For the first time, on August 17, 1972, he gave a concert in the famous TEATRO COLON in Buenos Aires and the preparations of the show forced him to refuse the offer made by the director Bertolucci to write the music of the film "LAST TANGO IN PARIS”. However, he dedicated to this film the song "JEANNE Y PAUL". Also in August he presented at the Teatro Coliseo the premiere of his "CONCIERTO DE NACAR" for nine soloists and for the "Ensemble Musical de Buenos Aires". In 1984 he began a series of recitals with the Quintet and the singer MILVA. In recent years he prefered to perform in concerts as a soloist accompanied by symphony orchestras performing his own compositions, not disdaining even to perform some concert with his quintet (his most beloved formation). He recorded with Lalo Schifrin and with the St. Luke Orchestra "ACONCAGUA" (Concierto para bandoneon y Orquesta) and "TRES TANGOS”; "PUNTA DEL ESTE SUITE” with the Caracas Philharmonic Orchestra, conducted by M Aldemaro Romero, and with the Kronos Quartet he recorded the suite titled "FIVE TANGO SENSATIONS" which remained in the Top classica album for more than a year in the USA. Astor Piazzolla was one of the few people who have recorded all his works (over 600) on approximately fifty Long Playing. Even the cinema has not remained immune to the fascination of its music, as well demonstrated by the soundtracks of the films "ERNRICO IV" by Marco Bellocchio, "CADAVERI ECCELLENTI" by F. Rosi, "EL EXILIO DE GARDEL" and "SUR" by Fernando Solanas, "TWELVE MONKEYS" by Terry Gillian; he collaborated on films by Jean Moreau, Alain Delon, Trintignant etc. and composed music for theatre and ballets. Director Gabriele Salvatores has presented at the Venice Film Festival 2000 the film “DENTI", whose soundtrack contains the song "El Penultimo”. He died in Buenos Aires on July 4, 1992.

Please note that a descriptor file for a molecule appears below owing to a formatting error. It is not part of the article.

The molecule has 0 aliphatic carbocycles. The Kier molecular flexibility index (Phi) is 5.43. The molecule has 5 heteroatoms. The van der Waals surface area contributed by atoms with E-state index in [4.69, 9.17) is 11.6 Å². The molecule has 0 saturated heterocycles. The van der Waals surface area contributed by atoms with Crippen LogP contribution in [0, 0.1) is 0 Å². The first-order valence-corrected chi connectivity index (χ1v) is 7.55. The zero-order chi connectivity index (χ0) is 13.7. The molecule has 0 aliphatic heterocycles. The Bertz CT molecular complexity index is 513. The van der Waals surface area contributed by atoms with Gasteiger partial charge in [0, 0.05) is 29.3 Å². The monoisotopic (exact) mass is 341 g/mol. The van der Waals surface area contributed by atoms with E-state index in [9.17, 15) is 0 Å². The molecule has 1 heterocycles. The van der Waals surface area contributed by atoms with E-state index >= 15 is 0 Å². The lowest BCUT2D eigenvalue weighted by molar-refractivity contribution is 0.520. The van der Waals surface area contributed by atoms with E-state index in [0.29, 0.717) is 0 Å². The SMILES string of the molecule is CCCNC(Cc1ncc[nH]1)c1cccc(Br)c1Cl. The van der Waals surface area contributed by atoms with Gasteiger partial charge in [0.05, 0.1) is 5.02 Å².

The jury of the Italian Music Critics Award, in 1974, unanimously awarded Astor Piazzolla the First Prize for the best instrumental music record, with the following motivation: "For the validity of the compositions and for the surprising inventiveness of the arrangements that give tango a completely new dimension”. In 1993 in Los Angeles the song "OBLIVION" got the nomination for the GRAMMY AWARD in the category "Best Instrumental Composition": this song is, according to many critics of international fame, one of the most beautiful compositions ever written by Piazzolla, as well as being one of the most recorded. In 1998, in Hollywood, the song "LIBERTANGO" won the GRAMMY AWARD, always as best instrumental composition of the year, thanks to the “Soul of Tango” record of cellist Yo Yo Ma.  The date marked the beginning of a new ascent of “piazzollana music”, which in a short time became a transversal genre, captivating even for the new generations of artists, producers and audience.

Piazzolla nel XXI secolo

In 2001 the French band Gotan Project reached world fame with the album "La revancha del Tango", in which appears the song "Vuelvo al sur", composed by Piazzolla with lyrics by Fernando Solanas. In 2003 Richard Galliano, the greatest living musician, published the album “Piazzolla Forever”, an homage to the music of the Maestro. But it was the great conductor Gustavo Dudamel who bring Piazzolla's music back to a more classic context, with his LA Phil and the incredible show “Tango under the sky”, on stage in 2017 at the Hollywood Bowl in Los Angeles.

Other great artists who plays or have played the music of Piazzolla: Al Di Meola (guitarist), Gidon Kremere (violinist), Michel Camilo (pianist), Tomatito (guitarist), Aleandra De La Parra (conductor), Sarah Chang (violinist), Cameron Carpenter (organist), Bob Sinclar (DJ).